Belgian artist Pol Matthé (°1982) was born in Antwerp and has been living and working in Stockholm since 2014. Matthé is an avid collector of everyday ephemera, his vast archive of paper and other small objects ranges from bouncing balls and walking sticks to stools, brooms, boxes, and bulbs. His work is a poetry of assemblage, finding the right objects or images to convey the subtle, transient feelings of nostalgia and joy. Matthé is an artist looking with loving, serious attention at commonplace objects and forms, made from simple materials such as wood or cardboard. Part research, part devotional act, he meticulously collects and catalogues his finds and acquisitions, before making intuitive leaps through categories — chopping things up, splicing them together, omitting parts — creating an enigmatic universe wholly his own. By means of an amalgam of treasures amassed from bookstores, auction houses, wanderings across cities and through nature, Matthé builds himself a site for compiling and arranging materials and words in ways that imbue them with poetry, in recognizable acts of joyous creation, rigorously editing his own compositions with a capacity for masterful visual economy.
What his past work demonstrates is the radical equanimity of his eye, the capacity for finding beauty in the most unprepossessing of physical forms, the ability to look and be moved by what he sees, from birds in a tree or shifts in the weather, to the marvellously chaotic traffic of dreams and imagination. Pol Matthé’s private universe of objects and images reminds us ultimately of the strangeness of the familiar, the odd familiarity of the strange, the final mysteriousness of the world we thought we knew. His aesthetic is as rigorous as it is consistent, all the works he composes seem both well-made and yet possessing a lovingly hand-built quality. He conceptualizes these as much by scribbling notes, maps or technical sketches as by gathering materials and creatively exploring an imaginative pictorial research akin to the image-making of poetry. His compositions belong as much to the lineage of the wunderkammer as to surrealism and arte povera.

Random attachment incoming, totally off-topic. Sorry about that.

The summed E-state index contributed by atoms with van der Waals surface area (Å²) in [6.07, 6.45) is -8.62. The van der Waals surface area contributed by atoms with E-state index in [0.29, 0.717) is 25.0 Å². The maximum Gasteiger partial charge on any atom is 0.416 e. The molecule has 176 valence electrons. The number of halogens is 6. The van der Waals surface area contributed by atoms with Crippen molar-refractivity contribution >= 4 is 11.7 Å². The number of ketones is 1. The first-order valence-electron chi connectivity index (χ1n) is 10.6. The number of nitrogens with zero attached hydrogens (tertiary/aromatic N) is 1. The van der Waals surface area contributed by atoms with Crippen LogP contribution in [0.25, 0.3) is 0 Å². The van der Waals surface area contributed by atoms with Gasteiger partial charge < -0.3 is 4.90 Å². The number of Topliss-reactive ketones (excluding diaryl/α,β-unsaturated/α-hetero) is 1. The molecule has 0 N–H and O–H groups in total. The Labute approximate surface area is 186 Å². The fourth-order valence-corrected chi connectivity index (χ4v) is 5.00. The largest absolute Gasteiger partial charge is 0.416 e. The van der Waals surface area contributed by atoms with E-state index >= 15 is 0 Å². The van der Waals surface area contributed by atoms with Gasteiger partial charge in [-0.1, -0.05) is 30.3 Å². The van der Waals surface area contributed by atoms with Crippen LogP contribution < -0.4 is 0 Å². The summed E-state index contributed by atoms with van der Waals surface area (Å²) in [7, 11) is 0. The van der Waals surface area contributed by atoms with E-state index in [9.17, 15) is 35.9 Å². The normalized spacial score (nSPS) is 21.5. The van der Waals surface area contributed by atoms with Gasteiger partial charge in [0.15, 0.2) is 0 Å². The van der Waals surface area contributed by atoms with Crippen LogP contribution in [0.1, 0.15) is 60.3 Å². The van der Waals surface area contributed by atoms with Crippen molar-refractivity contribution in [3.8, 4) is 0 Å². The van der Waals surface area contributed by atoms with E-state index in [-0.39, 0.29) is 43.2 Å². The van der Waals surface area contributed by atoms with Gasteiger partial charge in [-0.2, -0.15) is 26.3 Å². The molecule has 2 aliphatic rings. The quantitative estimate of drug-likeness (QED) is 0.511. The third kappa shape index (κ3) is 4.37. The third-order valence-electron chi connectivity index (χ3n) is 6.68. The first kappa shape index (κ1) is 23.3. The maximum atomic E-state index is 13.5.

Hat Here Hen, Pol Matthé’s fourth solo exhibition in Stuttgart, could be read as a self-portrait of a curious mind, an adult explorer who never abandoned the element of play. No better way to experience how he sees the world than by watching these poetic dioramas and intimate theatres play out, boxed records of his wandering, wondering gaze, each one a small world unto itself and a remembrance for things that can so easily become lost. Together they reveal an improvisatory universe, at once homemade and universal, modest, and profound, melding the iconography of childhood pastimes with more sophisticated interests in architecture, cinema, language, and craftsmanship.